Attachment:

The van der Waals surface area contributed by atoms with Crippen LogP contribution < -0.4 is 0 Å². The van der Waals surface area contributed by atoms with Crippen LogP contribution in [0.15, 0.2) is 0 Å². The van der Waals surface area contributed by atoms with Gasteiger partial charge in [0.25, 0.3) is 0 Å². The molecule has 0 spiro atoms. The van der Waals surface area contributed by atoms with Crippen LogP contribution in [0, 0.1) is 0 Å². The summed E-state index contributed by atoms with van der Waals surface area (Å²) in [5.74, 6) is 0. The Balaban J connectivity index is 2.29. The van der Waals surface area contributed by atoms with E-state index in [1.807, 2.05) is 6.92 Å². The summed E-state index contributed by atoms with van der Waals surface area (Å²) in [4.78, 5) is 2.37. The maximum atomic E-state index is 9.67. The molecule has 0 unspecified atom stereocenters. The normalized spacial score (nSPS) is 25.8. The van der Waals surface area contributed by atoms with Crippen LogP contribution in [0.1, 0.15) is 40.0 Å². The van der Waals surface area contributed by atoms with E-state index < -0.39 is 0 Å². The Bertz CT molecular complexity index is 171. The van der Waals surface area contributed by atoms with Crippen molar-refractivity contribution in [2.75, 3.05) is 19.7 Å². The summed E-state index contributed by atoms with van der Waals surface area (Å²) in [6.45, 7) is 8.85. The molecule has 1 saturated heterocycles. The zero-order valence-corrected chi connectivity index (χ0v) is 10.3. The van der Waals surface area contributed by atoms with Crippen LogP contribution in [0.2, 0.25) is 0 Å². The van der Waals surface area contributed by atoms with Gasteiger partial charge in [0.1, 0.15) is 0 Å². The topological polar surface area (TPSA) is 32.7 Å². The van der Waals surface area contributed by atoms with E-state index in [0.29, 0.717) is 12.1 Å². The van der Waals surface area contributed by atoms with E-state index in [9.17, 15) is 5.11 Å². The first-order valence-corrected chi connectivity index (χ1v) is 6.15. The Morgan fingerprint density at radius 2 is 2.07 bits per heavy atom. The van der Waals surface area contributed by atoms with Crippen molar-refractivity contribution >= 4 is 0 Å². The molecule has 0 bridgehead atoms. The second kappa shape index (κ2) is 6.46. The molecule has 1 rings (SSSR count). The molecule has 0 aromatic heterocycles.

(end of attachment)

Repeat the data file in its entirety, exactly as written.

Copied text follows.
The van der Waals surface area contributed by atoms with Crippen LogP contribution < -0.4 is 0 Å². The van der Waals surface area contributed by atoms with Crippen LogP contribution in [0.15, 0.2) is 0 Å². The van der Waals surface area contributed by atoms with Gasteiger partial charge in [0.25, 0.3) is 0 Å². The molecule has 0 spiro atoms. The van der Waals surface area contributed by atoms with Crippen LogP contribution in [0, 0.1) is 0 Å². The summed E-state index contributed by atoms with van der Waals surface area (Å²) in [5.74, 6) is 0. The Balaban J connectivity index is 2.29. The van der Waals surface area contributed by atoms with E-state index in [1.807, 2.05) is 6.92 Å². The summed E-state index contributed by atoms with van der Waals surface area (Å²) in [4.78, 5) is 2.37. The maximum atomic E-state index is 9.67. The molecule has 0 unspecified atom stereocenters. The normalized spacial score (nSPS) is 25.8. The van der Waals surface area contributed by atoms with Crippen LogP contribution in [0.1, 0.15) is 40.0 Å². The van der Waals surface area contributed by atoms with E-state index < -0.39 is 0 Å². The Bertz CT molecular complexity index is 171. The van der Waals surface area contributed by atoms with Crippen molar-refractivity contribution in [2.75, 3.05) is 19.7 Å². The summed E-state index contributed by atoms with van der Waals surface area (Å²) in [6.45, 7) is 8.85. The molecule has 1 saturated heterocycles. The zero-order valence-corrected chi connectivity index (χ0v) is 10.3. The van der Waals surface area contributed by atoms with Crippen LogP contribution in [0.2, 0.25) is 0 Å². The van der Waals surface area contributed by atoms with Gasteiger partial charge in [0.1, 0.15) is 0 Å². The topological polar surface area (TPSA) is 32.7 Å². The van der Waals surface area contributed by atoms with E-state index in [0.29, 0.717) is 12.1 Å². The van der Waals surface area contributed by atoms with E-state index in [9.17, 15) is 5.11 Å². The first-order valence-corrected chi connectivity index (χ1v) is 6.15. The Morgan fingerprint density at radius 2 is 2.07 bits per heavy atom. The van der Waals surface area contributed by atoms with Crippen molar-refractivity contribution >= 4 is 0 Å². The molecule has 0 bridgehead atoms. The second kappa shape index (κ2) is 6.46. The molecule has 1 rings (SSSR count). The molecule has 0 aromatic heterocycles.